Our Most Popular Educational Game Isn’t What I expected

Making educational software is full of surprises, some good, some bad and some just, well, surprising.

Rabbit, next to tree
I hope I don’t become rabbit stew

The Making Camp series has turned out to be our most popular games, hands down, something I certainly did not expect. Making Camp Bilingual is our most popular bilingual game. Making Camp Ojibwe is our most popular free game. Making Camp Premium, just released, may overtake Spirit Lake: The Game as our most popular paid game.

All teach multiplication, division and Ojibwe culture. Making Camp Premium has a language component, teaching things like synonyms, antonyms and parts of speech.


The start of Making Camp was me being bored in a hotel room on the Spirit Lake Dakota Nation, where, coincidentally, I am right now. It’s really nice to go hiking in the woods, as you can see, but in the winter, there is !@^ing nothing to do unless you are into ice fishing or deer hunting, which I am not.

So, I got to thinking about how I wanted a puppy when I was a kid and I made a game with a “multiplication dog” where for every answer you earned something else for your dog. It was a simple little thing I did in one evening. I showed it to kids at a school the next day and they loved it. End of story, right?

The multiplication dog’s friend


A little while later, Google sponsored an educational software event in the southwest , somewhere near the Navajo Nation, I think. We were invited to showcase our technology, but there was a catch – it had to be an Android app. At the time, we had games that ran on Mac, Windows and Chromebooks but nothing for mobile.

I told Maria that it was flat impossible in the short time available to modify one of our 3D games. All the mouse and keyboard controls would have to be converted to touch controls. There were a lot of technical issues. However, I told her …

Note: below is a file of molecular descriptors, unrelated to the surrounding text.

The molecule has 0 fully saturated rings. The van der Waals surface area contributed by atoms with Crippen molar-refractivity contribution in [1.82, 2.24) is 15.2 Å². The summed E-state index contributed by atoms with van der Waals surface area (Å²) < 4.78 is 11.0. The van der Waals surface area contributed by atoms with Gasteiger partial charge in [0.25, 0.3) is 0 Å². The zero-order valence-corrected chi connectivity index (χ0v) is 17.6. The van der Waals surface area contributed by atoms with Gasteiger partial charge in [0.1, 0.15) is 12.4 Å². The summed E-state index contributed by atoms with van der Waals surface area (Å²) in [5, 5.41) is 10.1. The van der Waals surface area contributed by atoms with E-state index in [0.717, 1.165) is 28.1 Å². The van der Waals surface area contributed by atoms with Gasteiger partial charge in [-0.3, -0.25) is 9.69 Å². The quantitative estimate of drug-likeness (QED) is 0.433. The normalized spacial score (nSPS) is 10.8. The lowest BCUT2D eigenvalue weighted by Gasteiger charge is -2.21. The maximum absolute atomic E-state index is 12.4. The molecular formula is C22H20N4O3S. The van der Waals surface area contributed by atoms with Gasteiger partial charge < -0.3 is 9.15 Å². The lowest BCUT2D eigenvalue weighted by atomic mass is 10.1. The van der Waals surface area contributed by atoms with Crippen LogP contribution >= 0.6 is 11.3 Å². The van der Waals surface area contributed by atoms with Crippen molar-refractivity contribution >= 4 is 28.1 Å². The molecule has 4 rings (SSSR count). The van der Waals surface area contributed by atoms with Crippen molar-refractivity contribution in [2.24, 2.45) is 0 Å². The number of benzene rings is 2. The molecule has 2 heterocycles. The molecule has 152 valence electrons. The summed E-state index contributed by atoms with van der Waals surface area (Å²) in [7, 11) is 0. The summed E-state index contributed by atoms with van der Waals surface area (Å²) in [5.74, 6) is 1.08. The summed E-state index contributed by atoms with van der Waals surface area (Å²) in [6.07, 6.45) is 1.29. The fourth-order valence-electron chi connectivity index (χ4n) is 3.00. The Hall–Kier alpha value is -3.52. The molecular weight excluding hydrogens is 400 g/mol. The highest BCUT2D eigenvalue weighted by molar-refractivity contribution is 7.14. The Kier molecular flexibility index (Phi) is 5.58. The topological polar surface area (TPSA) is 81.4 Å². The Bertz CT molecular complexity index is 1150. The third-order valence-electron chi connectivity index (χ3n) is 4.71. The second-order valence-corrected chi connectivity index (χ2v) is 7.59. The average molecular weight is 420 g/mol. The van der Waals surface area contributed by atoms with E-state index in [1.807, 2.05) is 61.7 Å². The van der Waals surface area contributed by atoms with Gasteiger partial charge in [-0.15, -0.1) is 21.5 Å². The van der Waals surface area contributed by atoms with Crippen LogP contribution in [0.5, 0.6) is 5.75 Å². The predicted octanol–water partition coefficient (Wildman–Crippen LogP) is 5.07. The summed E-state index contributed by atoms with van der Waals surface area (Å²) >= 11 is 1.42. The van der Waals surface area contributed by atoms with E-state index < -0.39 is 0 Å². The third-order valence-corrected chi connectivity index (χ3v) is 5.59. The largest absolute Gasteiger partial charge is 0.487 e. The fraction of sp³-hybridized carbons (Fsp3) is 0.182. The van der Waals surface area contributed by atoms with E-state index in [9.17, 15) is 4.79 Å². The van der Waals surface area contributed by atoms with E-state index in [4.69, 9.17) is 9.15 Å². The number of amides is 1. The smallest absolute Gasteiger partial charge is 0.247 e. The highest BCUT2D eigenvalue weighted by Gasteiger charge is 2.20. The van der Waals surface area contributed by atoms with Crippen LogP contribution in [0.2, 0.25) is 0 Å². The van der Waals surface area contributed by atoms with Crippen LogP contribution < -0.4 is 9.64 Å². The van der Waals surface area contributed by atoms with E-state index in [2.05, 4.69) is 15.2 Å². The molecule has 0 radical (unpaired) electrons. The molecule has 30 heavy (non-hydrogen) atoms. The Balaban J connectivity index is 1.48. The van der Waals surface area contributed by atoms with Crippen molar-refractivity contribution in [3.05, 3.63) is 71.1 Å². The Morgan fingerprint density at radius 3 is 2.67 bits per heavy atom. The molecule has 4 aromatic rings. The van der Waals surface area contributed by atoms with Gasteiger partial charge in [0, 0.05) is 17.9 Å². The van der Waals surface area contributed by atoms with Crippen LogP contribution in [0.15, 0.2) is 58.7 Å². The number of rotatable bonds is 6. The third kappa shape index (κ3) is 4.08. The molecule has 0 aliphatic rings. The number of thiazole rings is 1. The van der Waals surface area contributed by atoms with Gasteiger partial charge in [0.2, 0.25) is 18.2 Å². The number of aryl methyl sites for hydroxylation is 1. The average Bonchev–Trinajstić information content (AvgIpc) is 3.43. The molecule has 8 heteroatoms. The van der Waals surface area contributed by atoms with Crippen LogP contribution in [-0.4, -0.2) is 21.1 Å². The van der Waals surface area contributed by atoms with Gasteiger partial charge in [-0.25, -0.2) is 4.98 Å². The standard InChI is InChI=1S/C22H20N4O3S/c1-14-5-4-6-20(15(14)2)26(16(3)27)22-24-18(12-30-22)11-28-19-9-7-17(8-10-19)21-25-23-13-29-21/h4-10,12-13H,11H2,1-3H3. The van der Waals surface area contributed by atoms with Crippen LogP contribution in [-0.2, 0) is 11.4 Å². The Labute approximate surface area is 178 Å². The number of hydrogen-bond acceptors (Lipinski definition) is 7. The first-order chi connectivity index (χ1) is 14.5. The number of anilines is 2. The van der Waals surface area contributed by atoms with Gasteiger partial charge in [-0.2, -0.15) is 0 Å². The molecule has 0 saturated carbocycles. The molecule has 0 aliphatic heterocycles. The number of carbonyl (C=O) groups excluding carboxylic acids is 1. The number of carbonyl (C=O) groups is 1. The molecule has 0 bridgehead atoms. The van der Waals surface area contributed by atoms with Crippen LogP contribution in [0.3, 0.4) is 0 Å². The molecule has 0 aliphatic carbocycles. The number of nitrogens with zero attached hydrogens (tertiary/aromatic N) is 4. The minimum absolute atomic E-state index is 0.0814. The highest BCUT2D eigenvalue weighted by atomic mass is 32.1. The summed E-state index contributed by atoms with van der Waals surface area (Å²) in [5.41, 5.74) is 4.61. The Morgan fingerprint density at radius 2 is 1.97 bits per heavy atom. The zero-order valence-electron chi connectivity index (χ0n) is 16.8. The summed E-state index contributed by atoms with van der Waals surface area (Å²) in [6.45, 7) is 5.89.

I’ve got this multiplication dog thing ….

So, me, Maria and Jose, who was the lead developer on the first Making Camp brainstormed what we could do in the time allotted. We talked to my daughter, Julia, who was a fan of The Sims and my other daughter, Ronda, who played just about every kind of game, from World of Warcraft to Dragonvale. 

We thought, why not have a collector/ evolution type game but instead of bothering your friends (I’m looking at YOU, Farmville) or begging your parents for money you could do math problems to earn points. 

Since I mostly think of gaming as things like World of Warcraft, Assassin’s Creed or even Donkey Kong (don’t judge me, I’m old), I was surprised when the Making Camp games started to outshine our other 3D adventure games in popularity.

Did you ever play Candy Crush?

And here is where I was wrong …. I was reading an article in ad week that hit it right on the head. There are 200 MILLION “casual gamers”. That is, not teenagers racing cars and shooting zombies in mom’s basement but kids who play Minecraft or Club Penguin, teachers who play Candy Crush, project administrators who play Farmville. These casual games are actually the most popular games. So, while I think our game Fish Lake, which was voted on to the Steam platform by actual gamers, is awesome, in retrospect, the success of Making Camp is perfectly obvious.

As my mother always said, hindsight vision is 20-20.

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